Because sheer boredom and depression had been sneaking its way up my butt, I figured I'd write about something that made me happy: BVS. I was sitting down and watching HISHE's review of the film, and he brought up the possibility of Lex's saying: "If god is all powerful, he cannot be all good. And if god is all good, he cannot be all powerful." Being an overarching theme of the film. I thought about it and...yeah, that actually makes a lot of sense. So, this is a little analysis I did with the film about this.
From the prequel comics and film itself, we learn how Bruce feels about his stance on his war on crime. He feels burned out, almost outmatched by what the world now has to offer. He's been fighting a war that he's starting to lose and all of a sudden, an alien that can level cities with his fists pops out of the blue and makes him feel all self aware. However, he tries to make up for this by stepping up his game in his war against crime. His methods become harsher and more extreme as a result. In essence, Bruce unknowingly decides he'd rather be all powerful than be all good. For the most part, it seems to work, Bruce begins to strike fear into the hearts of Gotham once again and manages to go toe to toe with Superman. However, Bruce begins to realize this when he's about to turn Superman into a F***ing kabob. When Superman says Martha, it does two different things. The first one is the obvious one, it shakes some of the alien racism out of Batman's head and he realizes that Superman is, well, a man, like him and no longer some faceless threat. The second is places him in the shoes of the man who killed his parents. He sees the same "powerlessness" on Superman and Lois's face that he once had when he saw his parents gunned down. Batman sees that in his journey to become all powerful, he became what he had spent his life fighting against. When we get to the end, Bruce says he won't fail Superman in death, opting to be more good than powerful, made more clear when he decides not to brand Luthor. In that moment, he decides to no longer be a symbol of power, but instead a symbol of good.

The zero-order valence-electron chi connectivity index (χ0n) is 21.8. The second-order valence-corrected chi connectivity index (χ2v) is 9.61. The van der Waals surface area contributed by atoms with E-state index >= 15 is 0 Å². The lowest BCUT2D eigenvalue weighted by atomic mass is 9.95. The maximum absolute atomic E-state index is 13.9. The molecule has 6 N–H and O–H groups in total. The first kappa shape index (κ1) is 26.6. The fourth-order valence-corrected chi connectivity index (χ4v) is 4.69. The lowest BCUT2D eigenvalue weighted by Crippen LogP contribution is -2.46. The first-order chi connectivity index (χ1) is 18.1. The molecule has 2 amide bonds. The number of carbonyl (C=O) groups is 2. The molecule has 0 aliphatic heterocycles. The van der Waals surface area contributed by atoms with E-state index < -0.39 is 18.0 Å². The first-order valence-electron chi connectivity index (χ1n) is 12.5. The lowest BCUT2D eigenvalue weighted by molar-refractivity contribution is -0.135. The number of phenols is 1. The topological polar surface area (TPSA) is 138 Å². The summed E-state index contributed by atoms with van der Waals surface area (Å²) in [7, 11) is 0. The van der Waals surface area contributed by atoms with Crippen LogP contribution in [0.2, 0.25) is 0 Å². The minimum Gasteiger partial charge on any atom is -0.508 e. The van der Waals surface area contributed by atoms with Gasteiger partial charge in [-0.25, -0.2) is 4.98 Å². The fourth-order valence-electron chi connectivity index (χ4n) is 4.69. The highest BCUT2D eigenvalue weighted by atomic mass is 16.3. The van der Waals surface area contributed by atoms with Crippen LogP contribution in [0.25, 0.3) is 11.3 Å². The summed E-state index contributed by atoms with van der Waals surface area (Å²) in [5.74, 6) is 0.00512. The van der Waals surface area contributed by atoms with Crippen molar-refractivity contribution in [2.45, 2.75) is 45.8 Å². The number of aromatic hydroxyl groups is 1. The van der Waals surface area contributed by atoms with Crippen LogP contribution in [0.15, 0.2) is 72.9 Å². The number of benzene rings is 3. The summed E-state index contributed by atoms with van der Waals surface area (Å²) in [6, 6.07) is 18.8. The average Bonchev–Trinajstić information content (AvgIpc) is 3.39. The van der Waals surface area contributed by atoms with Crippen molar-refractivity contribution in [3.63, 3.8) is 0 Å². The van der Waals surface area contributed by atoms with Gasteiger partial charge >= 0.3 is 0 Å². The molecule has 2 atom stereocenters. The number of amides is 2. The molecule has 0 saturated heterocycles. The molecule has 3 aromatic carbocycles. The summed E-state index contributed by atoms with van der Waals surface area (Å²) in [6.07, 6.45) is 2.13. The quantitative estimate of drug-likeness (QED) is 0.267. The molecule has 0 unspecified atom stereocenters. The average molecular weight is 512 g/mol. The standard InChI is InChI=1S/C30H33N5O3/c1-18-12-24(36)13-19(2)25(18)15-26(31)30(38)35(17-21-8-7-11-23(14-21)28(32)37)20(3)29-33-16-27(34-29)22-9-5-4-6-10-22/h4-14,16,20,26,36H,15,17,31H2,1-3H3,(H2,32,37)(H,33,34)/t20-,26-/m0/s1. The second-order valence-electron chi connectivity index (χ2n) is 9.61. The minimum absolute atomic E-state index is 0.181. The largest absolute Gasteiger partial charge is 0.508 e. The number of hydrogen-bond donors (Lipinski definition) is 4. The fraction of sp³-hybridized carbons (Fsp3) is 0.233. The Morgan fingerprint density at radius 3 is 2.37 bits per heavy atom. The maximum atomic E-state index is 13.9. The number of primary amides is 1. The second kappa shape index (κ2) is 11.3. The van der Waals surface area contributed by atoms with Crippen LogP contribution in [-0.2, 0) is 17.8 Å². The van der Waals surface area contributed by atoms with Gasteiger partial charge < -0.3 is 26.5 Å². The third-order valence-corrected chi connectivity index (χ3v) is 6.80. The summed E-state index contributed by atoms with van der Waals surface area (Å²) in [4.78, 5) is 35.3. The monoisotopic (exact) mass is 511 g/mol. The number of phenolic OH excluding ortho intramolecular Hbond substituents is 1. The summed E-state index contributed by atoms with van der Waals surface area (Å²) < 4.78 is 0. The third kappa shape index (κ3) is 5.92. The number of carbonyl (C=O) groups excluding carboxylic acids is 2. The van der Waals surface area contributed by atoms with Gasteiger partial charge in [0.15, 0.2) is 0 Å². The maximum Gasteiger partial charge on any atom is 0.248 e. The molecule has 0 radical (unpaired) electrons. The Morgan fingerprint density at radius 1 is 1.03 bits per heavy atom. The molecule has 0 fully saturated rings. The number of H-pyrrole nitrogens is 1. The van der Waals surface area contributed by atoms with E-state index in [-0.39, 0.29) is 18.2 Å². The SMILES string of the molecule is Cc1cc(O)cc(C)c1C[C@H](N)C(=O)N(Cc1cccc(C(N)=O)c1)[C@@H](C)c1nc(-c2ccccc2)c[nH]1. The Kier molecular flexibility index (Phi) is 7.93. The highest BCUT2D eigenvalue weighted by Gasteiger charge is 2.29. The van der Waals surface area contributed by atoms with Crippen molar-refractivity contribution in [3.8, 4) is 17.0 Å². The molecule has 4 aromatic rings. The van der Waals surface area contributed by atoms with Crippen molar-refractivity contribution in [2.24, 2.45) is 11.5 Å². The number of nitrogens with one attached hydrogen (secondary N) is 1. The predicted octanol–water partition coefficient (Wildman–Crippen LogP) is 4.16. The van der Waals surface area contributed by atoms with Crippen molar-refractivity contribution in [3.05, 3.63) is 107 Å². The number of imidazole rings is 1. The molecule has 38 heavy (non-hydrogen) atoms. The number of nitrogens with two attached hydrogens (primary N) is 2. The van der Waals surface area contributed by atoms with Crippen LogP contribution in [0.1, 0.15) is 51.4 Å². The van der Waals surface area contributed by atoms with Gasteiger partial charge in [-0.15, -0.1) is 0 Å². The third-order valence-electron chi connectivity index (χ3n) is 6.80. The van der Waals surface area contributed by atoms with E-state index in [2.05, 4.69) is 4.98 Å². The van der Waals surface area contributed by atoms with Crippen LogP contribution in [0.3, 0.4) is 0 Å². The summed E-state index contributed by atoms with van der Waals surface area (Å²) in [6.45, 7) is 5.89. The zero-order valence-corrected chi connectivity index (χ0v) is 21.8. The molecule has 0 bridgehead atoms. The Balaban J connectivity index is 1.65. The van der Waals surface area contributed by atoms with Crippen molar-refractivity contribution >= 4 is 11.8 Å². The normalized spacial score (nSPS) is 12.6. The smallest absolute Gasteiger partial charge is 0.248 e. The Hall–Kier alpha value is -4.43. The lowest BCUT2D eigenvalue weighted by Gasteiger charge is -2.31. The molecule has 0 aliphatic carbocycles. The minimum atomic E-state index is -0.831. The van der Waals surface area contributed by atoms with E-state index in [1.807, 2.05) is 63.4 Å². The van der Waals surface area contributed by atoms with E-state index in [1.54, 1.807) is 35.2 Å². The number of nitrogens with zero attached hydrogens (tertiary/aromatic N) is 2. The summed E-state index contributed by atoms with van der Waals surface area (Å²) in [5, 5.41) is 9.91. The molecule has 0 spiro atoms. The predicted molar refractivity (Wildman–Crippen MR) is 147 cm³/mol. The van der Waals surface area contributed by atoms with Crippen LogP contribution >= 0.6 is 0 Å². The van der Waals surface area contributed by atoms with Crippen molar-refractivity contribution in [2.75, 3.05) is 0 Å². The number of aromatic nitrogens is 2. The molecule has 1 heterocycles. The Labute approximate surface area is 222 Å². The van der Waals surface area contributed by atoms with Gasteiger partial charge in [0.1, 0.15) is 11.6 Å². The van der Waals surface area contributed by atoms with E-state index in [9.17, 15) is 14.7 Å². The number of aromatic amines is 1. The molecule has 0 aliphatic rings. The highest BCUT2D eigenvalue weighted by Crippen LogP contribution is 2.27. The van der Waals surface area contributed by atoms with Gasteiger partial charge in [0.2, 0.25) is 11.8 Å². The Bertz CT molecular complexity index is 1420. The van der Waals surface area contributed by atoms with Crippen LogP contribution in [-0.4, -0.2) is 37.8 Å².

Luthor's Master Plan
Luthor suffers from the same overcompensation that Batman suffers from, but sees that this rule applies to everyone, that everyone is either all powerful or all good, but never both, and wants to prove it to everyone. Like Batman, Lex prefers to be all powerful, at the expense of his morality, due to feeling powerless his entire life. From his abusive father, to having knowledge, but no power to go along with it. So, he likes to demonstrate the power he has over others, even if it means turning him into the ultimate evil. Many have asked what purpose the bombing plays into his plan, as it is very quickly figured out that Wallace was the "bomber." So, what was the point? To show how powerless or lacking in morality Superman is to everyone and to Superman himself. The whole ordeal shakes Supes to his core, making him feel both powerless and severely guilt ridden in failing to stop the bomb from going off. People, as well as Superman, question whether he had simply allowed the bomb to go off or was simply powerless to stop it. Luthor, of course, wishes to stick the knife in some more, so he arranges the whole "Fight Night" ordeal. But what purpose does it serve? For Lex, it's a win-win scenario. Lex elaborates his whole, power does not equal good position and tells Supes to kill Bats. The Win-Win? Regardless of the outcome, Lex wins. If Superman kills Bats, he shows that he's all powerful, but not good. If Batman kills him, he shows that Supes may have been good, but isn't all powerful. It of course fails, causing Lex to move on to his next step towards ultimate power: Doomsday.
Death of Superman
Now, while seeming like a throwaway villain, Doomsday is this ideology incarnate. Doomsday is being of pure power, without a single good bone in his body. As he is bombarded with attacks and growing stronger, he becomes more and more evil looking in the process. Sacrificing good in return for power. Many people feel that the death of Supes at the end was tacked on, but given the theme of the film, it actually fits. Superman dies at the hands of Doomsday, this particular act showing that Superman himself is not all powerful, but he dies giving his life trying to save the day. Heck, Superman even plunges Doomsday's bone deeper into his wound doing so, showing that he'd rather be good than all powerful. Superman shows at the end of the day that he isn’t a god, but a hero instead.
The Most Powerful Man in the World
To put it simply, Supes is completely shit on throughout most of the film. However, this manages to fit into the theme as well. Superman spends most of the film disappointed that his amazing acts of heroism have earned him nothing but scorn and distrust. However, this has to do with the fact that the world seems to view him through this ideology as well. He's been labled a false god, and that's absolutley true. We get a montage of Superman’s various acts of heroism, except they all have something in common: All of them are merely displays of his power and not his morals. Him pulling a whole ship on chain, lifting a rocket into the air? All acts of power. Even his first appearance in the film and rescue of Lois is portrayed more as an act of power than it is heroism. So the scales begin to tip in favor of power, while the side of good becomes lighter. Superman is still met with scorn and it seems to lead to even more distrust towards him. However, his last act manages to tip the scales back in his favor, as it once again isn’t an act of power that he is performing, but the ultimate Hero’s choice. And it shows in the aftermath, as many now mourn the loss of him. It shatters the illusion that he is nothing but an all powerful god, and is instead just a man...a Superman. (Couldn't resist the last Part.)